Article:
Her greatest dream, however, was to see a hospital built in her community. The nearest hospital was over fifty miles away, and many Omahas would not or could not travel that far. Susan longed to see a place specifically suited to the medical needs of both the Indian and white population she served. She envisioned a home-like hospital, with plenty of windows for light-filled rooms and a large porch where patients could convalesce in the clean, prairie air. In 1905, Susan’s missionary zeal and godly example caught the eye of the Presbyterian Board of Home Missions, and they appointed her as a medical missionary to the Omaha tribe. In conjunction with the Blackbird Hill’s Presbyterian Church, Susan founded the Walthill Presbyterian Church in Nebraska, where she taught children, translated the sermons and hymns for the Omahas, cared for the sick, and continued educating her people about cleanliness. And in 1913, after years of raising money through the mission work, benefit concerts, and private donors, Susan’s hospital was built in Walthill, complete with a generous porch and many windows.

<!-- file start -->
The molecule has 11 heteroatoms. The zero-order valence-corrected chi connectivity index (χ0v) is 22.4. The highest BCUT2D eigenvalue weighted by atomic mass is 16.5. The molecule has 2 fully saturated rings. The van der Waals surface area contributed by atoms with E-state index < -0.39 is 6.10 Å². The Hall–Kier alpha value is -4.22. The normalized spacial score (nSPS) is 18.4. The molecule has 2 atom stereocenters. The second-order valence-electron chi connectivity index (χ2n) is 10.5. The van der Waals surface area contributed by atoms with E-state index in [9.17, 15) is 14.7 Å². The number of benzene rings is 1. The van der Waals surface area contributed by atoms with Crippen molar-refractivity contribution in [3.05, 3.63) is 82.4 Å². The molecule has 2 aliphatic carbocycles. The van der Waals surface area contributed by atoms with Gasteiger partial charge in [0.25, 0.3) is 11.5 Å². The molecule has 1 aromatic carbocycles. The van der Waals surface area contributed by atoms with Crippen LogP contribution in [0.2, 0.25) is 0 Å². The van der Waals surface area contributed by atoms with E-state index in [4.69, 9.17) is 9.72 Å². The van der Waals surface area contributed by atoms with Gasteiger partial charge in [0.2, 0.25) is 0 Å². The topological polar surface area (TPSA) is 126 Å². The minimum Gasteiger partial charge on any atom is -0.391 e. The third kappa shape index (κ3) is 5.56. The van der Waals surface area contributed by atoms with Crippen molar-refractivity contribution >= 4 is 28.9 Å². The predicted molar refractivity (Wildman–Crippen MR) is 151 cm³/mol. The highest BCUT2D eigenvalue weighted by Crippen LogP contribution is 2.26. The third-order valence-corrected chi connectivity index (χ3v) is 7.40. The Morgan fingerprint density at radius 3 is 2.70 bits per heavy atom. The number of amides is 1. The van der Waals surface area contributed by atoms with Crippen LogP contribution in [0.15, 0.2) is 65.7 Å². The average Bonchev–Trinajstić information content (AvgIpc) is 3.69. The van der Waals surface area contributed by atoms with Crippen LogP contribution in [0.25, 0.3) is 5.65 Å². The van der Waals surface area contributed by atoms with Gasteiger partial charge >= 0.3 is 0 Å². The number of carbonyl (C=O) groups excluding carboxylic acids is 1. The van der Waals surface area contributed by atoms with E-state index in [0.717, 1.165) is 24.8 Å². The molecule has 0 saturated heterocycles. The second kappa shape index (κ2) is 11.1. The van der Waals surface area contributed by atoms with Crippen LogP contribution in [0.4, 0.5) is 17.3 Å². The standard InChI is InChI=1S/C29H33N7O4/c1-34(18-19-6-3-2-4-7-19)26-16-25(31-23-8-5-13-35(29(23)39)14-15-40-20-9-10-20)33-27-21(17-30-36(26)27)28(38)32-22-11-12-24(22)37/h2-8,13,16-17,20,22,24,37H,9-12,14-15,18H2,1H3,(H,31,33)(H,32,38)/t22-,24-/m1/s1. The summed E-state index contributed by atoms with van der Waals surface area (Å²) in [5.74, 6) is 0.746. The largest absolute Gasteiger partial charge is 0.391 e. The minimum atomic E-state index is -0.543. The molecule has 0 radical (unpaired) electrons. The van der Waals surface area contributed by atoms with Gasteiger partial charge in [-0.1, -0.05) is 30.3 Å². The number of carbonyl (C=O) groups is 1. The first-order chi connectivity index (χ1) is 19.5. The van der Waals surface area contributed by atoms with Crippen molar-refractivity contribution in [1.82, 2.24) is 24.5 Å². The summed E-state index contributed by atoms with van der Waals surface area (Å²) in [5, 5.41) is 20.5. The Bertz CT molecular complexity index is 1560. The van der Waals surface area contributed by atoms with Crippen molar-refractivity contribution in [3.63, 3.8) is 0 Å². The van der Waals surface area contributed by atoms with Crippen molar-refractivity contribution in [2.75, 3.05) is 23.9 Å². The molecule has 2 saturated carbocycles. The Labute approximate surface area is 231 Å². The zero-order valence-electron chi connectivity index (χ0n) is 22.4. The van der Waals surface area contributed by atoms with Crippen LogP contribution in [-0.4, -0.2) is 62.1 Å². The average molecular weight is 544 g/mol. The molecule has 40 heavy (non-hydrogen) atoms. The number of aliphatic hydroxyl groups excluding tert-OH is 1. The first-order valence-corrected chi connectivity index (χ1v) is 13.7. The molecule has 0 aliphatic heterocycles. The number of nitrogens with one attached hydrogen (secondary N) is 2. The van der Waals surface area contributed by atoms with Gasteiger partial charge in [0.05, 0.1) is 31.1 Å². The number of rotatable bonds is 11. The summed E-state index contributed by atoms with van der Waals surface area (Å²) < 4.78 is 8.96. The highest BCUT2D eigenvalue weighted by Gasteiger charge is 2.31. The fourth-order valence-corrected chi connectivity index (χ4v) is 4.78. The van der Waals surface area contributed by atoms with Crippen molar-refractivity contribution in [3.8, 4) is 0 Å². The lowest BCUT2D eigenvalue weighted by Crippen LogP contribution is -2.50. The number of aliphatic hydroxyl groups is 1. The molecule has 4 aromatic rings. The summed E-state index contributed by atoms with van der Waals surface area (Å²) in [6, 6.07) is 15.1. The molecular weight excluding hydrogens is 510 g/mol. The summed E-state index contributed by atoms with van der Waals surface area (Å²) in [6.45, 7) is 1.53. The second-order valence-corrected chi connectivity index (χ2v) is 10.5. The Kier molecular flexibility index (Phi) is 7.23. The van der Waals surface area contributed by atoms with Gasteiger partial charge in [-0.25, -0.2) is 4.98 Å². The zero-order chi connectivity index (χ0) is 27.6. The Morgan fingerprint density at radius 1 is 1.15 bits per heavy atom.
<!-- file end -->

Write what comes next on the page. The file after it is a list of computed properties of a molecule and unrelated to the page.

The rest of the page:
Susan only lived two more years once her hospital was built. At age 50 she died from what was likely bone cancer in her face, perhaps signaled all those years ago by her earaches. She died surrounded by the family and friends she spent 25 years ministering to, and at her request the gospel was preached at her funeral and the final prayer offered in the Omaha language. Susan’s last words just before she passed to glory, however, exemplify the course of her life, “I cannot see how any credit is due me. I am thankful I’ve been called and permitted to serve. I feel blessed for that privilege above all measure.”4
1 Jeri Ferris, Native American Doctor: The Story of Susan La Flesche Picotte (Minneapolis: Carolrhoda Books, 1991), 18.
2 Valerie Sherer Mathis, “Iron Eye’s Daughters: Susette and Susan La Flesche, Nineteenth-Century Indian Reformers” in By Grit and Grace: Eleven Women Who Shaped the American West, eds. Glenda Riley and Richard W. Etaulin, (Fulcrum, 1997), 145.
3 Ferris, 75.
4 Ferris, 79.